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JUANA.

juana, mother of the Emperor Charles V., upon the death of her husband, Philip the Handsome of Austria, who had treated her with uniform neglect, had his body laid upon a bed of state in a magnificent dress, and being possessed with the idea that it would revive, watched it for a length of time incessantly, waiting for the moment of returning life.

It is but dust thou look'st upon. This love,
This wild and passionate idolatry,
What doth it in the shadow of the grave?
Gather it back within thy lonely heart;
So must it ever end: too much we give
Unto the things that perish.

The night-wind shook the tapestry round an ancient

palace-room, And torches, as it rose and fell, waved through the

gorgeous gloom, And o'er a shadowy regal couch threw fitful gleams

and red, Where a woman with long raven hair sat watching

by the dead.

Pale shone the features of the dead, yet glorious

still to see, Like a hunter or a chief struck down while his

heart and step were free; No shroud he wore, no robe of death, but there

majestic lay, Proudly and sadly glittering in royalty's array.

But she that with the dark hair watch'd by the

cold slumberer's side, On her wan cheek no beauty dwelt, and in her garb

no pride; Only her full impassion d eyes, as o'er that clay she

bent, A wildness and a tenderness in strange resplendence

blent. And as the swift thoughts crossd her soul, like sha

dows of a cloud, Amidst the silent room of death, the dreamer spoke

aloud; She spoke to him who could not hear, and cried,

Thou yet wilt wake, And learn my watchings and my tears, beloved one!

for thy sake. “ They told me this was death, but well I knew it

could not be; Fairest and stateliest of the earth, who spoke of death

for thee? They would have wrapt the funeral shroud thy gal

lant form around, But I forbade- and there thou art, a monarch, robed

and crown'd! “With all thy bright locks gleaming still, their coro

nal beneath, And thy brow so proudly beautiful — who said that

this was death? Silence hath been upon thy lips, and stillness round

thee long, But the hopeful spirit in my breast is all undimm'd

and strong.

“I know thou hast not loved me yet; I am not fair

like thee, The very glance of whose clear eye threw round a

light of glee! A frail and drooping form is mine - a cold unsmi

ling cheek, Oh! I have but a woman's heart, wherewith thy

heart to seek.

“But when thou wak’st, my prince, my lord! and

hear'st how I have kept A lonely vigil by thy side, and o'er thee pray'd and

wept; How in one long deep dream of thee my nights and

days have past, Surely that humble, patient love must win back love

at last! “ And thou wilt smile - my own, my own, shall be

the sunny smile, Which brightly fell, and joyously, on all but me

erewhile ! No more in vain affection's thirst my weary soul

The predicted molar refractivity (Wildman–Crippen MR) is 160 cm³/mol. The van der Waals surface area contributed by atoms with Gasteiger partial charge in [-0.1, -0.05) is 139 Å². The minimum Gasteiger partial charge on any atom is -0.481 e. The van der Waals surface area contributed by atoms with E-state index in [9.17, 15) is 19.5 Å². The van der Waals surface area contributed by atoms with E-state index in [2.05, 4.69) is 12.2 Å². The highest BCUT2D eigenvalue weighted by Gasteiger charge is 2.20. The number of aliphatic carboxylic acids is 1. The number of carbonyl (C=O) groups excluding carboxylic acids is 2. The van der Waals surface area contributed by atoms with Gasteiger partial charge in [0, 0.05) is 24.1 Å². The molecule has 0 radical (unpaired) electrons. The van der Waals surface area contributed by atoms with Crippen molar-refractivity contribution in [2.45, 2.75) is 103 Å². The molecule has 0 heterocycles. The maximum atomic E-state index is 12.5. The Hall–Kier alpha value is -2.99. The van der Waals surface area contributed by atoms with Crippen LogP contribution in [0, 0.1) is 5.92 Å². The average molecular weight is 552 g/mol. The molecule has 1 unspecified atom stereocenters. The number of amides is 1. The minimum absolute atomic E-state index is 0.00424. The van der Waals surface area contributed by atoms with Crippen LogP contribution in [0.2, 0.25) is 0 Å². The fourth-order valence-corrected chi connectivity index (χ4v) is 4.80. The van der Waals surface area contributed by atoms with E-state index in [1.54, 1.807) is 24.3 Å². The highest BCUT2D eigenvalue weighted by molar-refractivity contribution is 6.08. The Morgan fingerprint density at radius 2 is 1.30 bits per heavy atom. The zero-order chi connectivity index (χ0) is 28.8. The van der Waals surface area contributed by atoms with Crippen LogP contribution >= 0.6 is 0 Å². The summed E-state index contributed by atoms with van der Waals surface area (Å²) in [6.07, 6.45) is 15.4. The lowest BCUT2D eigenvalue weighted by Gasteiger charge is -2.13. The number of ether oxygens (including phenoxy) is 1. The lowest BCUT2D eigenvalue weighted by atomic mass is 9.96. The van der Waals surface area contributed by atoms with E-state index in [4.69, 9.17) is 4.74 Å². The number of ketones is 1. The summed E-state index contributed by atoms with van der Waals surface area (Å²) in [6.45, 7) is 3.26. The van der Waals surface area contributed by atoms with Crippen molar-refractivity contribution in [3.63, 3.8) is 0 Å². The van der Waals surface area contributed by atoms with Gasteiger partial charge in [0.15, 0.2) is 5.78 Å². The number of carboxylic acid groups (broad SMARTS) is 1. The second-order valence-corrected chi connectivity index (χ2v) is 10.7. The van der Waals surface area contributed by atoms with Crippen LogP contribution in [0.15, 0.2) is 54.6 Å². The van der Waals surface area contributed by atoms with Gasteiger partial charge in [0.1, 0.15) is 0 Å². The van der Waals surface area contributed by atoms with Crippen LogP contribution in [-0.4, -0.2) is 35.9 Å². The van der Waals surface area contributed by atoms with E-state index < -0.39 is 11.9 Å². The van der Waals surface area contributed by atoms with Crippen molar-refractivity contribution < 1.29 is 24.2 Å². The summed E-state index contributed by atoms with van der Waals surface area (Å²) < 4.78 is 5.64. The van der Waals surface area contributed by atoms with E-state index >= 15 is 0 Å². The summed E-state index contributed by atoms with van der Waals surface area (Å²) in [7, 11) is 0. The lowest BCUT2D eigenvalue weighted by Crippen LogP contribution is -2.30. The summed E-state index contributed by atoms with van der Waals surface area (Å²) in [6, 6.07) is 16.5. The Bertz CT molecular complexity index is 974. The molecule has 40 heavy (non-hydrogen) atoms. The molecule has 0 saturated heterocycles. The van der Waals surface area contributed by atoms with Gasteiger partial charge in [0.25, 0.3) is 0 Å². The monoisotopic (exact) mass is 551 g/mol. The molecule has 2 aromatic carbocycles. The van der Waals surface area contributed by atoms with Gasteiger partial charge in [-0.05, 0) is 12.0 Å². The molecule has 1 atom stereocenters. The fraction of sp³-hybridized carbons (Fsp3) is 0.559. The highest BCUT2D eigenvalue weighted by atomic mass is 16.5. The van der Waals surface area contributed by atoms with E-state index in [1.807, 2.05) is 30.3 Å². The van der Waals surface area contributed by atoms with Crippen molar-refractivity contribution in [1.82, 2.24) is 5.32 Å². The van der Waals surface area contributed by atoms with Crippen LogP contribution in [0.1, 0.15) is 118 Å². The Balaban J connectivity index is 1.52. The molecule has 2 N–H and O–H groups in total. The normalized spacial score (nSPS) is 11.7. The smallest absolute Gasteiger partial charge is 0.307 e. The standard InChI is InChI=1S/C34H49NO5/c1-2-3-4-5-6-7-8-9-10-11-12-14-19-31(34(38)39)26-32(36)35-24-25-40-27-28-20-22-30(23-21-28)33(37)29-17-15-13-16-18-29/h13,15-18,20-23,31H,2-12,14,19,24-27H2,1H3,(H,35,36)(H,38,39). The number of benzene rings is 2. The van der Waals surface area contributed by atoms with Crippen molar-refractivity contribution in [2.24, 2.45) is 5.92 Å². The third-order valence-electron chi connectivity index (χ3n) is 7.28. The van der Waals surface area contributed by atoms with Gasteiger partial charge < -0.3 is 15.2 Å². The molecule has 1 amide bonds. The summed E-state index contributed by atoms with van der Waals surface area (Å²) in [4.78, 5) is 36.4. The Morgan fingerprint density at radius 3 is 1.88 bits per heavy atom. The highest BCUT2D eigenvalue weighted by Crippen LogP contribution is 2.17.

shall pine — Oh! years of hope deferr'd were paid by one fond

glance of thine ! “ Thou'lt meet me with that radiant look when thou

comest from the chase, For me, for me, in festal halls it shall kindle o'er

thy face! Thou’lt reck no more though beauty's gift mine

aspect may not bless; In thy kind eyes this deep, deep love, shall give me

loveliness.

“But wake! my heart within me burns, yet once

more to rejoice In the sound to which it ever leap'd, the music of

thy voice: Awake! I sit in solitude, that thy first look and tone, And the gladness of thine opening eyes, may all be

mine alone."

In the still chambers of the dust, thus pour'd forth

day by day, The passion of that loving dream from a troubled

soul found way, Until the shadows of the grave had swept o'er every

grace, Left 'midst the awfulness of death on the princely

form and face.

And slowly broke the fearful truth upon the watcher's

breast, And they bore away the royal dead with requiems

to his rest, With banners and with knightly plumes all waving

in the wind But a woman's broken heart was left in its lone

despair behind.

THE AMERICAN FOREST GIRL.

A fearful gift upon thy heart is laid,
Woman! - a power to suffer and to love,
Therefore thou so canst pity.

Wildly and mournfully the Indian drum

On the deep hush of moonlight forests broke ;“Sing us a death-song, for thine hour is come,”.

So the red warriors to their captive spoke. Still, and amidst those dusky forms alone,

A youth, a fair-hair’d youth of England stood, Like a king's son; tho' from his cheek had flown

The mantling crimson of the island-blood, And his press'd lips look'd marble.-- Fiercely bright, And high around him, blazed the fires of night, Rocking beneath the cedars to and fro, As the wind pass'd, and with a fitful glow Lighting the victim's face:- But who could tell Of what within his secret heart befell, Known but to heaven that hour?—Perchance a

thought Of his far home then so intensely wrought, That its full image, pictured to his eye On the dark ground of mortal agony, Rose clear as day!—and he might see the band, Of his young sisters wandering hand in hand, Where the laburnums droop’d; or haply binding The jasmine, up the door's low pillars winding; Or, as day closed upon their gentle mirth, Gathering, with braided hair, around the hearth

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